Uh-oh. He's at it again.
“I've been waiting for somebody to bring this up,” the smiling man says, lingering over a Greek salad at the Crazy Greek.
Reporters have learned to listen closely when C. Wayne Taylor, the Richmond city government's self-appointed ombudsman, is onto something.
“In the Freedom of Information Act,” Taylor continues, pulling a sheet of paper from his pocket, “one of the requirements is that the City Council minutes contain a summary of the discussion of each item brought up before council … and it's not there. There's no written account of the meetings, and it's required by law. Either the city attorney's aware of this or he's not.”
A few days later, Taylor, 59, asks the Virginia Coalition for Open Government's freedom-of-information council for a nonbinding opinion on whether or not City Council has been unlawful in reporting its minutes. He'll also ask for a ruling on whether council has been properly conducting closed meetings.
“One advantage that City Council has is that most people don't have the time to pay attention,” he says. “But I'm retired. I do have the time to look into this stuff.”
In just a few short months, Taylor has become a major thorn in the side of City Hall, the first to warn that the city's noise ordinance was unconstitutional and that something was screwy with the city's towing contract. Taylor, who lives in the 1st District, has since built a website about Richmond government (cwaynetaylor.com/city) that covers laws, codes and procedures; in the absence of official summaries of council meetings, Taylor posts his own.
“The noise ordinance is what really got me [into] following what goes on at City Hall,” he says. “I called someone at City Council and they put me on a list to let me know when the public process would start on hearing input from citizens. The next thing I knew, months later, they had gone ahead and drafted it.”
The resulting law shocked him. He posted it on his website and blogged about the process. Months later, a Richmond judge eventually agreed with Taylor and other critics that the noise law was unconstitutional — a major embarrassment for City Council, which largely ignored Taylor and just about all residents' input.
Taylor knows a bit about how the process is supposed to work. His career has traversed freely through urban planning, government and the law. The Louisa County native got his business degree from Virginia Commonwealth University and went on to win law honors at the College of William and Mary. Real-estate lawyering drove the solo practice he established in Fredericksburg after graduation; it was there that he began working with urban planners on Northern Virginia projects. “I caught the bug,” he says.
He went back to school to get his degree in urban planning from the University of Florida and soon was picked to start a planning department in Spotsylvania County. “The wave from Northern Virginia was just rolling right over them,” he recalls. “They gave me some bare floor space and basically told me to start a department.”
He stayed for six years before retiring in 1994. After a bit of traveling, he moved back in 1997. “I really hadn't paid much attention to city government to that point,” he says. “Even when I was a student at VCU, the reputation of city government was terrible. People would say, ‘Move out of the city as fast as you can.'”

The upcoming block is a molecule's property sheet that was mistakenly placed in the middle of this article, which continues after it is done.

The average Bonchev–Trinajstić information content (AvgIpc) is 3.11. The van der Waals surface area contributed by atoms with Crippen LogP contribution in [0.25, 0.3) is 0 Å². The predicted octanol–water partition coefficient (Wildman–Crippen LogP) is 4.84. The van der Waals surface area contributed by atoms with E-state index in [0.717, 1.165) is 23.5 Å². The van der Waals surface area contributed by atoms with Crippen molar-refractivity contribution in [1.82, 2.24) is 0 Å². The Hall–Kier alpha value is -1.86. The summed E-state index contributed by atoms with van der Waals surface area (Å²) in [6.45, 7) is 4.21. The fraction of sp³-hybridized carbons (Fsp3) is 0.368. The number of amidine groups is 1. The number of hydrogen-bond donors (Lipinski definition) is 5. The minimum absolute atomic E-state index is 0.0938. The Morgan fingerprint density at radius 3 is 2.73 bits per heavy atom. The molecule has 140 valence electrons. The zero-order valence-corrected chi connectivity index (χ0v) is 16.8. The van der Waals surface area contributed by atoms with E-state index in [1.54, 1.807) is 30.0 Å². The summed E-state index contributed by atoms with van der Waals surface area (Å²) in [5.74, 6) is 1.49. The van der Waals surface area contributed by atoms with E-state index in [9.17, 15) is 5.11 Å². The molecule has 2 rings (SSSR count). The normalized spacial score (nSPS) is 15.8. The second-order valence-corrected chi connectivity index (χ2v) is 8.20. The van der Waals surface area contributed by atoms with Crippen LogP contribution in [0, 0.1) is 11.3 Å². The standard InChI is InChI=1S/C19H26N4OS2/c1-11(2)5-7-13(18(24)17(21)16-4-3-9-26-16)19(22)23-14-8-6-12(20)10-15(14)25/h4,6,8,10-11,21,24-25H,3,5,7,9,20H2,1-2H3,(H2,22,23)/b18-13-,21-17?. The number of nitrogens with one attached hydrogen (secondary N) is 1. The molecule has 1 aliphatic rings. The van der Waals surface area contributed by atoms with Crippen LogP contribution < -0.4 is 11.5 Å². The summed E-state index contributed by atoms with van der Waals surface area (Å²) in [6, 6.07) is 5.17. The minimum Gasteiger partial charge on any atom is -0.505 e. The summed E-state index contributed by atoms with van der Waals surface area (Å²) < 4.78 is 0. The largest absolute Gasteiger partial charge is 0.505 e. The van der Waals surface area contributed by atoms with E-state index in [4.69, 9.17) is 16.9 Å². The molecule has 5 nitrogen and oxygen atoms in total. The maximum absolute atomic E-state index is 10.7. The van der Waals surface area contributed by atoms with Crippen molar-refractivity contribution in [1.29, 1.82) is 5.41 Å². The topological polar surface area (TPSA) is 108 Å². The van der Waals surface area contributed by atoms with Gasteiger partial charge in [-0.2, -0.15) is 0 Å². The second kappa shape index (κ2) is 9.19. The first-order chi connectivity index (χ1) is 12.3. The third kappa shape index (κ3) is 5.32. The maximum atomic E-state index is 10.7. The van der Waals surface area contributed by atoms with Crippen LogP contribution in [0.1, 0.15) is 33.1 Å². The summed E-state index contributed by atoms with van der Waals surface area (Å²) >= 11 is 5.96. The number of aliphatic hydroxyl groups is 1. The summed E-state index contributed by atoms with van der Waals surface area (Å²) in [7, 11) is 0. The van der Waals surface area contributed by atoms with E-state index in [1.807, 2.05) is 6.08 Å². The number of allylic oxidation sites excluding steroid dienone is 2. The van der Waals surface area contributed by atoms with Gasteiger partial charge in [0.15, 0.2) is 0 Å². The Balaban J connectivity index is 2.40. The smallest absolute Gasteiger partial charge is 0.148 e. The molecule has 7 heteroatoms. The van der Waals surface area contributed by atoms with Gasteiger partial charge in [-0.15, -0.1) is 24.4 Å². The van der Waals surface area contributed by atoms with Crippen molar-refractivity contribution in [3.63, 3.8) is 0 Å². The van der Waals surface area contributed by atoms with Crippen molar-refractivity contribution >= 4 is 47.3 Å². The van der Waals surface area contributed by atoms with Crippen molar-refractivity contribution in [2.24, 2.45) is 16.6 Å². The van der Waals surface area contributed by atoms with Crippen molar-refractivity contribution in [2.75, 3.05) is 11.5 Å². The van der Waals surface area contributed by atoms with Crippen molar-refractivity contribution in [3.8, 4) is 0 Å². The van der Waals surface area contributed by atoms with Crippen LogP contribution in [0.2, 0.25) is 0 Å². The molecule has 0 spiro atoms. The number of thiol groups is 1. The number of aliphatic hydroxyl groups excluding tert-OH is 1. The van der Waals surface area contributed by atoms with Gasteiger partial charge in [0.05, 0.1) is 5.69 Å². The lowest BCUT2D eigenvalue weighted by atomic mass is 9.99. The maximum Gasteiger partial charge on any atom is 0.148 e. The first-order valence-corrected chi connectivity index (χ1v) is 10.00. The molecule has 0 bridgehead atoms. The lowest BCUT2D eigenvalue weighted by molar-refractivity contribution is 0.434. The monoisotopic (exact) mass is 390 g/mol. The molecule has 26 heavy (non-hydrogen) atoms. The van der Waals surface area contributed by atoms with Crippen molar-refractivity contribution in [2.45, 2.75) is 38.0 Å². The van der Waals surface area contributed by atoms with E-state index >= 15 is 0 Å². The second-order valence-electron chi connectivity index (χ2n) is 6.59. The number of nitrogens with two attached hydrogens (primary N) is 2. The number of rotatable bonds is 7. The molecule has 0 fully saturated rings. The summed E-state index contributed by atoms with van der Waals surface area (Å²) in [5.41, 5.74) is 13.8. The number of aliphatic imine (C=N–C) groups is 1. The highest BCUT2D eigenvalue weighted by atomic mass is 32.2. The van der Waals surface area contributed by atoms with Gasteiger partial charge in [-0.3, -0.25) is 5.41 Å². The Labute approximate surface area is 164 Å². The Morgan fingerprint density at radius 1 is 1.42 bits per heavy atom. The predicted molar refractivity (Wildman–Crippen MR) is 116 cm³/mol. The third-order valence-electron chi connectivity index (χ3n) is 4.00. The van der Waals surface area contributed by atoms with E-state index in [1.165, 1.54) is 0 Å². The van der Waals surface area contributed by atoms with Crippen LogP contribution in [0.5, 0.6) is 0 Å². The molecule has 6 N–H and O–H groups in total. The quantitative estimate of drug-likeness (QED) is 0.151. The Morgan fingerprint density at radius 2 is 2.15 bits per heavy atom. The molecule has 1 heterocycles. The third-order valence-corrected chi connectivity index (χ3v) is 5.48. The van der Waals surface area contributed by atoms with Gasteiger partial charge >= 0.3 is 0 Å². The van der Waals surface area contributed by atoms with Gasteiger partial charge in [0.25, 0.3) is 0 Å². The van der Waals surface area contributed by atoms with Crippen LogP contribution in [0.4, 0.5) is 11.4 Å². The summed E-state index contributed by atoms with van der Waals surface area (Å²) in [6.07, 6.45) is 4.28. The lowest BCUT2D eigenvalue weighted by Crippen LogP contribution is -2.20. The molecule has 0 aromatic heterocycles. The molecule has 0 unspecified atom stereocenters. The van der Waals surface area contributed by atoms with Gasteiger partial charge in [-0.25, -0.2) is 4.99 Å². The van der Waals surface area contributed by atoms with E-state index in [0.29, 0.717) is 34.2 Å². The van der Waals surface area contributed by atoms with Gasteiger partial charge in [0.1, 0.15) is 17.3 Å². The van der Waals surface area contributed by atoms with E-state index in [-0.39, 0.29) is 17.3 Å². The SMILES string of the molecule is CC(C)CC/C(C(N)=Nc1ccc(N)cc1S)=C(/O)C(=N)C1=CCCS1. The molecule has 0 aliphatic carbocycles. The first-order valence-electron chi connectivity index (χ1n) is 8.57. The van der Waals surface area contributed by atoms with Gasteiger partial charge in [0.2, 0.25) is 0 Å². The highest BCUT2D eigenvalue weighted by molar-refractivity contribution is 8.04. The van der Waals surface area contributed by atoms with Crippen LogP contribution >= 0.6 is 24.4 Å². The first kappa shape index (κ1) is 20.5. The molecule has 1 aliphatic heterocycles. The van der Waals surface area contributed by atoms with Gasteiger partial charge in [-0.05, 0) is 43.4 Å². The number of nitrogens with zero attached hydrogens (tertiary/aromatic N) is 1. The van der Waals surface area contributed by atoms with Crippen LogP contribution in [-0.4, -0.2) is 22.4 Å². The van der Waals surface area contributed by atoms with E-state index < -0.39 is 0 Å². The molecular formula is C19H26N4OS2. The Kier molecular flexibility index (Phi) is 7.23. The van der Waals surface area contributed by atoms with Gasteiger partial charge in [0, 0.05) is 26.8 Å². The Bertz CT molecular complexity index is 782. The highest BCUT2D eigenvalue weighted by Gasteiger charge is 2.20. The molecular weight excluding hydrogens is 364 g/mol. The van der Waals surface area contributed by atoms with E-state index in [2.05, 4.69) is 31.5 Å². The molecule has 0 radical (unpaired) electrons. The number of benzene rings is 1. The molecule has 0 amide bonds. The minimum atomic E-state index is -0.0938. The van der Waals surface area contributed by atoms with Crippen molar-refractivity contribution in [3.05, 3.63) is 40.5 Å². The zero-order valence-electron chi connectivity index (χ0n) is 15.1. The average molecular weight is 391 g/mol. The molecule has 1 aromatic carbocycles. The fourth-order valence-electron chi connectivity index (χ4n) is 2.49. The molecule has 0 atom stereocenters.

Recently Taylor's efforts have focused on the city's towing contract. “That one caught my attention because of the idea of changing the towing rate after the public procurement process was finalized. ... There didn't seem to be any public purpose for it, let's put it that way.”
When it was discovered that people who got towed were being charged a higher rate than was stipulated, Byron Marshall, the city's chief administrative officer, announced that he was going to raise the towing rate retroactively. “The problem is that he doesn't seem to have the authority to do that,” Taylor says, shaking his head. “It makes no sense. … If you solicited bids and the person said, ‘I'll do it for X,' why would you turn it around and pay them more than X?”
Taylor filed a request for any document that granted Marshall the authority to bypass the contract. When the mayor's right-hand man didn't respond, Taylor threatened to take him to court. That's when Marshall got back to him, politely informing that no such document existed.
All of this astounded Taylor. “It's like ‘Mayberry R.F.D.' up there,” he says.
“I'm appreciative of the fact that he has concern about the city and I welcome his input,” 1st District Councilman Bruce Tyler says of Taylor. “But I think he sometimes pushes the envelope when it's not necessary. Take the towing controversy, for instance. It was everyone's intent to raise the rate from X to Y. This was an honest mistake and I think he's turned it into a rallying cry.”
At press time, Tyler hadn't read the council opinion that answered his questions about City Council procedures. “It would appear that [council] violated FOIA by effectively holding a closed meeting (excluding the public from hearing the discussion), but without following the proper procedure to do so,” chief counsel Alan Gernhardt writes.
Questions about this opinion — which concludes that City Council isn't following the law — were left unanswered by the mayor's office, while city attorney Allen L. Jackson declines to respond, citing attorney-client privilege.
“To date, no changes have been made to procedures followed by my office as a result of this opinion,” City Clerk Lou B. Ali informs Style Weekly. “However, I am quite sure I will review our minutes and the current process which drives their creation.”
These official answers — filled with silence, uncertainty and bureaucratic double-speak — don't faze soft-spoken Taylor. He says he's used to it. “They don't operate City Council like a business,” he says, smiling. “It's just absurd.”